Science ace thematic studies by ng aik yang 20 1a1
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Science Ace- Thematic Studies By: Ng Aik Yang(20) 1A1. Dry Ice. What is dry ice?. Basically, dry ice is the solid form of carbon dioxide, which comprises of two oxygen atoms bonded to a single carbon atom. Properties of dry ice.

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Science Ace- Thematic Studies By: Ng Aik Yang(20) 1A1

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Science ace thematic studies by ng aik yang 20 1a1

Science Ace- Thematic StudiesBy: Ng Aik Yang(20) 1A1


Science ace thematic studies by ng aik yang 20 1a1

Dry Ice


What is dry ice

What is dry ice?

  • Basically, dry ice is the solid form of carbon dioxide, which comprises of two oxygen atoms bonded to a single carbon atom.


Properties of dry ice

Properties of dry ice

  • At temperatures above −56.4 °C , Carbon dioxide changes from a solid to a gas with no intervening liquid form, through a process called sublimation.

  • The opposite process is called deposition, where dry ice changes from the gas to solid phase.

  • At atmospheric pressure, sublimation or deposition occurs at −78.5 °C .

  • The density of dry ice varies, but usually ranges between about 1.4 and 1.6 g/cm3.

  • The low temperature and direct sublimation to a gas makes dry ice an effective coolant, since it is colder than water or ice and leaves no residue as it changes state.


History of dry ice

History of Dry ice

  • The properties of solid carbon dioxide were discovered in the early twentieth century.

  • It was first produced commercially in the 1920s in the United States.

  • Until fairly recently, dry ice was often referred to as hot ice, a reference to the fact that when one touched the cold surface the hand felt burned.


How is dry ice produced

How is dry ice produced?

  • First, gases containing a high concentration of carbon dioxide are produced.

  • Such gases can be a byproduct of some other process, such as producing ammonia from nitrogen and natural gas, or large-scale fermentation.

  • Second, carbon dioxide-rich gas is pressurized and refrigerated until it changes into its liquid form.

  • Furthermore, the pressure is reduced. When this occurs some liquid carbon dioxide vaporizes, and this causes a rapid lowering of temperature of the remaining liquid carbon dioxide.

  • The extreme cold causes the liquid to solidify into a snow-like consistency.

  • Finally, the snow-like solid carbon dioxide is compressed into either small pellets or larger blocks of dry ice.


How is dry ice produced1

How is dry ice produced?


Uses of dry ice

Uses of dry ice

  • Keeping food cold for a period of time

  • Some recent developments for its use include: -using the pellets in blasting or cleaning-transporting medical specimens such as hearts, limbs and tissues for reattachment and trasplantation.


Fast facts about dry ice

Fast facts about dry ice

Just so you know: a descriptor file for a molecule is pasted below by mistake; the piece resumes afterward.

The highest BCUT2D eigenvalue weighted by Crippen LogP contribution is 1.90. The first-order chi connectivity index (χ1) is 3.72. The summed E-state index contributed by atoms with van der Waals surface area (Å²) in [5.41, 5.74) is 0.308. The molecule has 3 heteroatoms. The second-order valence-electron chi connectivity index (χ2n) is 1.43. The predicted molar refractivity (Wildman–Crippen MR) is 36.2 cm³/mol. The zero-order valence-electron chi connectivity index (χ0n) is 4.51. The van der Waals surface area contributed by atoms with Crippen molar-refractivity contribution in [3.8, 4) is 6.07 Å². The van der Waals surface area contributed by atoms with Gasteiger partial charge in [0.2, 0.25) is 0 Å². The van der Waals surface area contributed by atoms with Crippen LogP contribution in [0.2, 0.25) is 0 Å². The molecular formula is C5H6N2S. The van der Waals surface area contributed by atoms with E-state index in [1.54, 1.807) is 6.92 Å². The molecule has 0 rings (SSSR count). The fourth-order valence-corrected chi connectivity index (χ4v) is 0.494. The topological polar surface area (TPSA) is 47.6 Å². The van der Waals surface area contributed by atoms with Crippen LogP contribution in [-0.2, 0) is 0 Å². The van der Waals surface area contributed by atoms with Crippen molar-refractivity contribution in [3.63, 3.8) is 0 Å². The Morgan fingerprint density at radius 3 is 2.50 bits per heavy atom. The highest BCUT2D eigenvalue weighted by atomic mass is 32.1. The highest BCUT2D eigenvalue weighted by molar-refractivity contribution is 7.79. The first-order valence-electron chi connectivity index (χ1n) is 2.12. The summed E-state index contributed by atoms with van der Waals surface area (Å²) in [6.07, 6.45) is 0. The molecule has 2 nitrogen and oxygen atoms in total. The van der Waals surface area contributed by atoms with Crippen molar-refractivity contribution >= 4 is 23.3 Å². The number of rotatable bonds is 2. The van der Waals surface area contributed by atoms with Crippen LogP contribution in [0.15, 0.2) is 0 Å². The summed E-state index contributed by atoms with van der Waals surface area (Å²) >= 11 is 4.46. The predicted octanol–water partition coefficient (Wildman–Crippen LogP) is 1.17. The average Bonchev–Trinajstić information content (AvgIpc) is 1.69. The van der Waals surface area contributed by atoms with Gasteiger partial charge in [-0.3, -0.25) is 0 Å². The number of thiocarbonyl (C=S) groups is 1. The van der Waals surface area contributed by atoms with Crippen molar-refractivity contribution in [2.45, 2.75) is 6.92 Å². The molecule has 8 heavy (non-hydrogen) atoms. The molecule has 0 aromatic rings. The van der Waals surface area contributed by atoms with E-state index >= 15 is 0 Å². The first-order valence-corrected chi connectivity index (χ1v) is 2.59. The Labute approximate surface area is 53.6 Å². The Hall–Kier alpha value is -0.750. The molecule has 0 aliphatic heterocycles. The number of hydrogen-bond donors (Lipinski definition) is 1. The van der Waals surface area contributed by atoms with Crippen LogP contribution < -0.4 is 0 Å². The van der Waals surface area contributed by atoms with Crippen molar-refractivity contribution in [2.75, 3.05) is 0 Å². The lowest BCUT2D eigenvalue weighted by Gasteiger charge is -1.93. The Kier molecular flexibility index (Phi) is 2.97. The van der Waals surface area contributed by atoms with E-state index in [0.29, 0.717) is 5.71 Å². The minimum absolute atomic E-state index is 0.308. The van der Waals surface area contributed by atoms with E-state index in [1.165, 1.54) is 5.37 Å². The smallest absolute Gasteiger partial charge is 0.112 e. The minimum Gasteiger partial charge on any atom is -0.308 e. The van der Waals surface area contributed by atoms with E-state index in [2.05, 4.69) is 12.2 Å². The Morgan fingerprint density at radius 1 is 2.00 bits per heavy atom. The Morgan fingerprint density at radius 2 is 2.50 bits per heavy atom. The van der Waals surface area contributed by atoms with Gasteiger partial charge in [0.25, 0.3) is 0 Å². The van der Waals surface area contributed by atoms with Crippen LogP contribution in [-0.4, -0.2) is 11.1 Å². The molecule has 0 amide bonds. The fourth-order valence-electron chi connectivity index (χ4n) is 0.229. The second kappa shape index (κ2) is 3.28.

• No significant chemicals are created in the production of dry ice.

  • Dry ice can be used to loosen asphalt floor tiles or car sound deadening making it easy to pry off.

  • Dry Ice Bombs! Check this out – Dry Ice Bomb


Science ace thematic studies by ng aik yang 20 1a1

Liquid Nitrogen


What is liquid nitrogen

What is liquid nitrogen?

  • Liquid nitrogen is nitrogen in a liquid state at a very low temperature.

  • It is produced industrially by fractional distillation of liquid air.

  • Liquid nitrogen is a colourless clear liquid with density at its boiling point of 0.807 g/mL and a dielectric constant of 1.4.


Properties of liquid nitrogen

Properties of liquid nitrogen

  • At atmospheric pressure, liquid nitrogen boils at 77 K (−196 °C; −321 °F) and is a cryogenic fluid which can cause rapid freezing on contact with living tissue, which may lead to frostbite.

  • Liquid nitrogen freezes at 63 K (−210 °C; −346 °F).

  • When appropriately insulated from ambient heat, liquid nitrogen can be stored and transported, for example in vacuum flasks.

  • Here, the very low temperature is held constant at 77 K by slow boiling of the liquid, resulting in the evolution of nitrogen gas.

  • Depending on the size and design, the holding time of vacuum flasks ranges from a few hours to a few weeks.


Uses of liquid nitrogen

Uses of liquid nitrogen

  • store cells at low temperature for laboratory work

  • immersion freezing and transportation of food products

  • coolant for overclocking a central processing unit, a graphics processing unit, or another type of computer hardware

  • freezing water pipes in order to work on them in situations where a valve is not available to block water flow to the work area.

  • making ultra-smooth ice cream.


Liquid nitrogen is fun

Liquid Nitrogen is FUN!

  • Check these out:http://www.youtube.com/watch?v=DzNIJ7d3KR0

    http://www.youtube.com/watch?v=MaxZwsqstFs&feature=related


Now what happens if you mix dry ice and liquid nitrogen

Now, what happens if you mix dry ice and liquid nitrogen?

http://www.youtube.com/watch?v=ctPbhKldOgA


Bibliography

Bibliography

  • http://www.madehow.com/Volume-7/Dry-Ice.html

  • http://inventors.about.com/od/dstartinventions/a/dry_ice.htm

  • http://en.wikipedia.org/wiki/Dry_ice

  • http://www.britannica.com/EBchecked/topic/172281/Dry-Ice

  • http://en.wikipedia.org/wiki/Liquid_nitrogen


The end

THE END

Can someone turn on the heat?


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